Rev. Ruling 67-320

Advice has been requested whether vehicles seized for forfeiture purposes come within the purview of 26 CFR 172.30.

26 CFR 172.30 recognizes the need for the prompt handling and disposition of seized perishable goods and provides special procedures to enable and ensure such action. This action consists of returning the goods to the owner upon his presentation of a corporate surety bond in the amount of the appraised value of the property, or causing the sale of the property when the owner neglects or refuses to give such bond within a reasonable period of time. Perishable goods are defined in 26 CFR 172.30 as that property which is liable to perish or become greatly reduced in price or value by keeping, or which cannot be kept without great expense.

The Internal Revenue Service previously has taken the position that the provisions of 26 CFR 172.30 are not applicable to vehicles since such property normally could not be considered as perishable goods. Experience has disclosed that this position is valid regarding seized vehicles subject to administrative forfeiture. Seized property is subject to administrative forfeiture proceedings when it has an appraised value of $2,500 or less and a proper claim and cost bond are not filed to transfer the forfeiture proceedings to the United States District Court. Administrative forfeitures normally are perfected and the property involved disposed of within three months following the property's seizure. Consequently, seized vehicles subject to administrative forfeiture do not greatly depreciate in value and the cost of storage does not become excessive during the short period of time required to perfect their forfeiture and cause their disposition.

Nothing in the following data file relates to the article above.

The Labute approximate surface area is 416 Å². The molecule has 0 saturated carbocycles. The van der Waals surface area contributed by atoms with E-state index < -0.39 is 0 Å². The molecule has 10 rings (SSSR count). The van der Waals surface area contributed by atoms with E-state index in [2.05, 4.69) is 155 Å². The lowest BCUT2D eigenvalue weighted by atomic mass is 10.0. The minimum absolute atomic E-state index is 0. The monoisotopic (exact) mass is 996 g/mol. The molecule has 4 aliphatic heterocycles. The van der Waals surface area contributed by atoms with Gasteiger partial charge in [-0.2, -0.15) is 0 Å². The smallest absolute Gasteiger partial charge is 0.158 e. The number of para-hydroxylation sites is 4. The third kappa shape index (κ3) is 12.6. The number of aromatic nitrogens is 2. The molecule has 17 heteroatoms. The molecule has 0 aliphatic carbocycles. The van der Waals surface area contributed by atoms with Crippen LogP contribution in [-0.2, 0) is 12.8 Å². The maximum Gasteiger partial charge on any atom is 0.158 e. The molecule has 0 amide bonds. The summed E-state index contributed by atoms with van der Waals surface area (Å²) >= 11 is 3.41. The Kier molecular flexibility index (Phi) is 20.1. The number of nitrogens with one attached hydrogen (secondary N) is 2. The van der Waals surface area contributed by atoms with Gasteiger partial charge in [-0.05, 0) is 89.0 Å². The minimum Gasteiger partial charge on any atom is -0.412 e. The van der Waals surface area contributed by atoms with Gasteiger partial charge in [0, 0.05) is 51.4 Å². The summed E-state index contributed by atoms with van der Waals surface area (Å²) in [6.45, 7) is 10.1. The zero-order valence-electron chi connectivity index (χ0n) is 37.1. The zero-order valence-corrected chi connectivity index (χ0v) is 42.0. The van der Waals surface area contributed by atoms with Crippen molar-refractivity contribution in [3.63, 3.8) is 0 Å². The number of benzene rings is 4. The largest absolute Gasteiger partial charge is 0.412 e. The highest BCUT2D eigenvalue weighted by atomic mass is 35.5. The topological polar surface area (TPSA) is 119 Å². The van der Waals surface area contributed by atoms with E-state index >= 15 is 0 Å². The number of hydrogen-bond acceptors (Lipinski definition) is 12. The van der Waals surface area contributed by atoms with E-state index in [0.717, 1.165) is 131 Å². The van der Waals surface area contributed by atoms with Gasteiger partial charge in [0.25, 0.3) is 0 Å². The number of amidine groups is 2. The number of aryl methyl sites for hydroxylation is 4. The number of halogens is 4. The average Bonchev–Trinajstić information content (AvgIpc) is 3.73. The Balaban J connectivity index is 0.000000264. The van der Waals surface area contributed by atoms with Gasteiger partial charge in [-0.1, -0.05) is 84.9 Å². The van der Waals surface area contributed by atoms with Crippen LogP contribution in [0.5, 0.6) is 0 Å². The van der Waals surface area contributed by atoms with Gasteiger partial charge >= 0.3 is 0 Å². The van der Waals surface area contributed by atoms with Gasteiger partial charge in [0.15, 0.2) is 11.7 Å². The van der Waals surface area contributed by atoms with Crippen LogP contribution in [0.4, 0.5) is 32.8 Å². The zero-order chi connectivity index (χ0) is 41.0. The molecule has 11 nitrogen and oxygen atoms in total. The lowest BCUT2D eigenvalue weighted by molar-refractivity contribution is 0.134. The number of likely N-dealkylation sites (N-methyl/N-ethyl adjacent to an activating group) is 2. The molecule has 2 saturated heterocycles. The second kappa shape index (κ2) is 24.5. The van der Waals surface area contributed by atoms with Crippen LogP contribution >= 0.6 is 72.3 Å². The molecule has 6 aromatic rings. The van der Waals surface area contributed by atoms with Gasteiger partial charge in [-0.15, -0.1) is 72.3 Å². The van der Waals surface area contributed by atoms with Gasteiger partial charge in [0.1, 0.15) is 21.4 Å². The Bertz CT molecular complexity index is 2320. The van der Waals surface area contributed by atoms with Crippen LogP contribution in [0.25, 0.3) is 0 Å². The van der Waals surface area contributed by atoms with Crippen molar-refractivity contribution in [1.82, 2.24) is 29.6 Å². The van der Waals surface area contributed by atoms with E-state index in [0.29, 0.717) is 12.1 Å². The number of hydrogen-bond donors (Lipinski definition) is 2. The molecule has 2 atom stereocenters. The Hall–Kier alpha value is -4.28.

However, experience also has disclosed that a seized vehicle subject to judicial forfeiture (because it has been appraised at more than $2,500 or because a claim and cost bond have been filed) may be stored for a prolonged period, sometimes in excess of two years, awaiting forfeiture proceedings. Obviously during such an extended storage period a vehicle will depreciate greatly in value and the accumulated storage often results from the overcrowded condition of a court calendar.

Determination therefore is made that the elements (1) "become greatly reduced in price or value by keeping" and (2) "cannot be kept without great expense" are not involved in the keeping of a vehicle subject to administrative forfeiture, but that at least one, if not both, of these elements almost invariable is involved in the keeping of a vehicle subject to judicial forfeiture.

Accordingly, it is held that seized vehicles subject to judicial forfeiture may be considered as perishable property coming within the scope and intent of 26 CFR 172.30.

26 U.S.C. 7324; 26 CFR 172.30 (27 CFR 72.26)